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Fundamental analysis is a stock valuation methodology that uses financial and economic analysis to envisage the movement of stock prices.
The fundamental data used to analyse includes a company’s financial reports and non-financial information such as:
– Estimates of its growth.
– Demand for products sold by the company.
– Industry comparisons.
– Economy-wide changes.
– Changes in government policies etc.
The outcome is its ‘intrinsic value’ (often called ‘price target’ in fundamental analysts’ parlance). To a fundamental investor, the market price of a stock tends to revert towards its intrinsic value.
– If the intrinsic value of a stock is above the current market price, the investor would purchase the stock.
– If the intrinsic value of a stock is below the market price, the investor would sell the stock.
The factors that needs to be looked at for analysis
– The economic environment in which the company is operating.
– The political environment of the countries/markets in which the company is operating or based.
– Core competency and its advantage over competing companies.
– Does the company have a strong market presence and market share?
– Or, does it constantly have to employ a large part of its profits and resources in marketing and finding new customers and fighting for market share?
Steps of Fundamental Analysis:
For example, let us do a Top-down Analysis of an FMCG Sector
Macro Economic Analysis:
The Indian economy, being a developing mixed economy, is also the world’s seventh largest economy by nominal GDP and the third largest by Purchasing Price Parity (PPP).
The Indian economy was pretty sluggish. The slower growth was mainly on account of lower consumer demand and spending, along with slower growth in the agricultural and manufacturing sectors.
Consumer spending accounts for almost 60 percent of the economy. This was low due to a poor credit off take due to the liquidity crunch.
The Liquidity crunch in NBFC sector, coupled with an all-time high unemployment rate, led to the scarcity of funds, mostly in the rural areas.
The Indian economy runs on 4 engines:
– Private Investment.
– Public Investment.
– Internal Consumption (goods and services consumed).
– External Consumption (the export of goods and services)
Despite GST and demonetization shocks, the domestic consumption economy was growing at a healthy pace. Consumer spending is one the single most important driving force of any economy. When it slows down, it can damage the entire economy as a whole.
Growth Driver for the macro economy:
– The upcoming government needs to take up the uphill task of bringing up the growth of the economy by combining a few monetary measures with structural reforms that would help revive growth over time.
– The government needs to usher in Agricultural reforms and incentivise low-cost farming techniques and provide permanent solutions.
– The government has allowed 100 percent Foreign Direct Investment (FDI) in food processing and single-brand retail and 51 percent in multi-brand retail.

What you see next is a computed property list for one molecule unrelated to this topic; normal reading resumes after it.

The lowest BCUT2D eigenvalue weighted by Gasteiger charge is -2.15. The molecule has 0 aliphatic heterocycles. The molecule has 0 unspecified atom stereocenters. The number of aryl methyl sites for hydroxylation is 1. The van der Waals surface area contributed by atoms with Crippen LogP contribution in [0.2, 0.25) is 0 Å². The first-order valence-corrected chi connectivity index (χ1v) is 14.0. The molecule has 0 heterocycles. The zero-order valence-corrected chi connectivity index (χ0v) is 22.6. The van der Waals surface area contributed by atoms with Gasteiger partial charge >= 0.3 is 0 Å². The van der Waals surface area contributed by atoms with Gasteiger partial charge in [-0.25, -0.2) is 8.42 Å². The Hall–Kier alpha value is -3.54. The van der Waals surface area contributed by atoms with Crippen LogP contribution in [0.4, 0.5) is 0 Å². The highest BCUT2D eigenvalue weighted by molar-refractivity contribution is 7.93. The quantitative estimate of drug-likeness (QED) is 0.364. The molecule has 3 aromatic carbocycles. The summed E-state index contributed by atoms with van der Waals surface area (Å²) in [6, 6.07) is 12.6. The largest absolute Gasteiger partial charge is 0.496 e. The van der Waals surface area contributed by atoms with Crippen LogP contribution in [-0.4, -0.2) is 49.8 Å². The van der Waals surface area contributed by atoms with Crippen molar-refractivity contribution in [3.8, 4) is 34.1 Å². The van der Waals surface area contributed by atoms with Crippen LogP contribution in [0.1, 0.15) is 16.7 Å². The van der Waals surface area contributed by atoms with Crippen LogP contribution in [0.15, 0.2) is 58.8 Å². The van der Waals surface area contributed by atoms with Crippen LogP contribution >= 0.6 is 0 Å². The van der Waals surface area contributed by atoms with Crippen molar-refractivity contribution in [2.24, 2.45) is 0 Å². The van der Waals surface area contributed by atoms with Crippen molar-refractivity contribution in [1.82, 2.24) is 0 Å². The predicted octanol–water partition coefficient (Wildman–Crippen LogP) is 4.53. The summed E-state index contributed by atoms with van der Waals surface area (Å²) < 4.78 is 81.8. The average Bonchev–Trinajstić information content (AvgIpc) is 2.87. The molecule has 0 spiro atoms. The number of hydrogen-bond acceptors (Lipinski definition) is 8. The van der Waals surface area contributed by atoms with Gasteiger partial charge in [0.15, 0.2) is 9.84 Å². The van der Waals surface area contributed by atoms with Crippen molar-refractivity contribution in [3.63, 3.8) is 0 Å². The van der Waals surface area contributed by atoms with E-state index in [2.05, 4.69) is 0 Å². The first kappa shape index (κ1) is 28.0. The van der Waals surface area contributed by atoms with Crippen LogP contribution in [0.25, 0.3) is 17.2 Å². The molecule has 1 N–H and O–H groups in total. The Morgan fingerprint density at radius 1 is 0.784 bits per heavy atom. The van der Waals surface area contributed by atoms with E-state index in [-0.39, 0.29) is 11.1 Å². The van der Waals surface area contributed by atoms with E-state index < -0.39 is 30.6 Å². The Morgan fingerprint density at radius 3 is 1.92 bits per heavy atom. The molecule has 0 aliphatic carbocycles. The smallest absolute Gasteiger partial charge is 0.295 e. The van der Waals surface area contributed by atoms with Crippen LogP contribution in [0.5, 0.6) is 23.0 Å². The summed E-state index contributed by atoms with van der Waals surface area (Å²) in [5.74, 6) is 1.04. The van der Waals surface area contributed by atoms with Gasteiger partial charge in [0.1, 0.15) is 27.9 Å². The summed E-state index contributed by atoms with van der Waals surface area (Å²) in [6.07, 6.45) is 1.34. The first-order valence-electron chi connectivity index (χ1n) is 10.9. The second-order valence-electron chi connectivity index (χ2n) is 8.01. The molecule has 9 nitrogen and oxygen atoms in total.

– These would fast track employment and provide growth for FMCG brands in organised retail markets, thus increasing consumer spending and an increase in new product launches.
The FMCG sector is the fourth largest sector in the Indian economy with three segments – Food and beverages, healthcare and household amd Personal care. It has grown from $31.6 billion in 2011 to $52.75 billion in 2017-18.
In the revenue share, around 45 percent is from the rural segment and the remaining 55 percent is from the urban sector.
The three main segments of the FMCG sector are:
-Food and beverages. (19 percent of the sector)
– Healthcare. (31 percent of the sector)
– Household and personal care. (50 percent of the sector)
Growth driver for the industry are:
-Young demography, with young people contributing to 60 percent of our population with their changing preferences, the sector is expected to grow big.
-Lower per capita consumption and penetration level leaves room for more growth going ahead.
-Increased demand for the premium and branded products by rural India, which spends a major part of their earnings in the FMCG sector
-Thus, with proper government initiatives to focus on rural income, digitization, smaller product size, and rising awareness will drive the growth for the FMCG companies in India.
– An encouraging macro-economic environment, base effect, rural consumption, benefits of GST and the impacts of the election are some of the factors that will decide the growth factor of the industry in this year.
-The revenues are expected to rise due to an increase in mega food parks, which are expected to drive revenues.
-The shifting of the consumer’s focus from the unorganised sector to more branded products in the organised sector to create brand value.
-Growing youth population to drive the demand for better amenities and services.
-Online portals creating multiple and widespread reach to every nook and corner.
-Higher consumption to be aided with positive government policies.
-Before any investment decision, a complete knowledge regarding the company’s sector, its industry and its pros and cons are a must.
-After doing in-depth top-down analysis, we understand the sectors potential and its growth drivers, thus then we can traverse on an investment decision.
– Following the path of right fundamental analysis will make us take the right decision with due clarity.
– Thus doing a little analysis always helps in taking a prudent decision.
(The article is sourced from Kredent InfoEdge)
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